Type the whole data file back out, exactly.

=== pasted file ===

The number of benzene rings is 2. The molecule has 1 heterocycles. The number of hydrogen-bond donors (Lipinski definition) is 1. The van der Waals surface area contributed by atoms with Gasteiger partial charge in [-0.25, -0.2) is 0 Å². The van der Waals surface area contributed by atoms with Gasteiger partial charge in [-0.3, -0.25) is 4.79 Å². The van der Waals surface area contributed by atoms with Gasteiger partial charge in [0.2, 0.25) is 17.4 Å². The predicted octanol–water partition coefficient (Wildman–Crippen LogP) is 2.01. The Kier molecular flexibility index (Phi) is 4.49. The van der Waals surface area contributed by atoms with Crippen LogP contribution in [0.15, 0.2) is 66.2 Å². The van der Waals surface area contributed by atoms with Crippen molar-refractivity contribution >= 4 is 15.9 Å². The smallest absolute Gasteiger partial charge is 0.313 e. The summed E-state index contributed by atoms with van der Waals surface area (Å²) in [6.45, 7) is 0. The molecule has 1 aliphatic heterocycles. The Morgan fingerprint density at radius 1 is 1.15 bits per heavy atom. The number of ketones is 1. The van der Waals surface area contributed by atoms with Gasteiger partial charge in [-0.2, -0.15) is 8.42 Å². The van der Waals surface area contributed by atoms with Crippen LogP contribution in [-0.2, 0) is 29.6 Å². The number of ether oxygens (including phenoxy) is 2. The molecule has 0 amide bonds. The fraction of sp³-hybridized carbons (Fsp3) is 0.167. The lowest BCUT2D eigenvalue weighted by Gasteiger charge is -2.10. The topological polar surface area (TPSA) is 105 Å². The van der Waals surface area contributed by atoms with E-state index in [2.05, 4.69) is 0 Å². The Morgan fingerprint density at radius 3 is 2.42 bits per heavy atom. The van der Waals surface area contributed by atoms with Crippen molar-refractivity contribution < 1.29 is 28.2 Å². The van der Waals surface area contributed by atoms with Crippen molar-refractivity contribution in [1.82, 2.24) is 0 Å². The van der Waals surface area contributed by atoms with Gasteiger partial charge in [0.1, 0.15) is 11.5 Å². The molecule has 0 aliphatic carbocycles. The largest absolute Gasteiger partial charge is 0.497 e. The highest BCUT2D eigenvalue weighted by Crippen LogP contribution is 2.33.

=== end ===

The number of benzene rings is 2. The molecule has 1 heterocycles. The number of hydrogen-bond donors (Lipinski definition) is 1. The van der Waals surface area contributed by atoms with Gasteiger partial charge in [-0.25, -0.2) is 0 Å². The van der Waals surface area contributed by atoms with Gasteiger partial charge in [-0.3, -0.25) is 4.79 Å². The van der Waals surface area contributed by atoms with Gasteiger partial charge in [0.2, 0.25) is 17.4 Å². The predicted octanol–water partition coefficient (Wildman–Crippen LogP) is 2.01. The Kier molecular flexibility index (Phi) is 4.49. The van der Waals surface area contributed by atoms with Crippen LogP contribution in [0.15, 0.2) is 66.2 Å². The van der Waals surface area contributed by atoms with Crippen molar-refractivity contribution >= 4 is 15.9 Å². The smallest absolute Gasteiger partial charge is 0.313 e. The summed E-state index contributed by atoms with van der Waals surface area (Å²) in [6.45, 7) is 0. The molecule has 1 aliphatic heterocycles. The Morgan fingerprint density at radius 1 is 1.15 bits per heavy atom. The number of ketones is 1. The van der Waals surface area contributed by atoms with Gasteiger partial charge in [-0.2, -0.15) is 8.42 Å². The van der Waals surface area contributed by atoms with Crippen LogP contribution in [-0.2, 0) is 29.6 Å². The number of ether oxygens (including phenoxy) is 2. The molecule has 0 amide bonds. The fraction of sp³-hybridized carbons (Fsp3) is 0.167. The lowest BCUT2D eigenvalue weighted by Gasteiger charge is -2.10. The topological polar surface area (TPSA) is 105 Å². The van der Waals surface area contributed by atoms with E-state index in [2.05, 4.69) is 0 Å². The Morgan fingerprint density at radius 3 is 2.42 bits per heavy atom. The van der Waals surface area contributed by atoms with Crippen molar-refractivity contribution < 1.29 is 28.2 Å². The van der Waals surface area contributed by atoms with Crippen molar-refractivity contribution in [1.82, 2.24) is 0 Å². The van der Waals surface area contributed by atoms with Gasteiger partial charge in [0.1, 0.15) is 11.5 Å². The molecule has 0 aliphatic carbocycles. The largest absolute Gasteiger partial charge is 0.497 e. The highest BCUT2D eigenvalue weighted by Crippen LogP contribution is 2.33.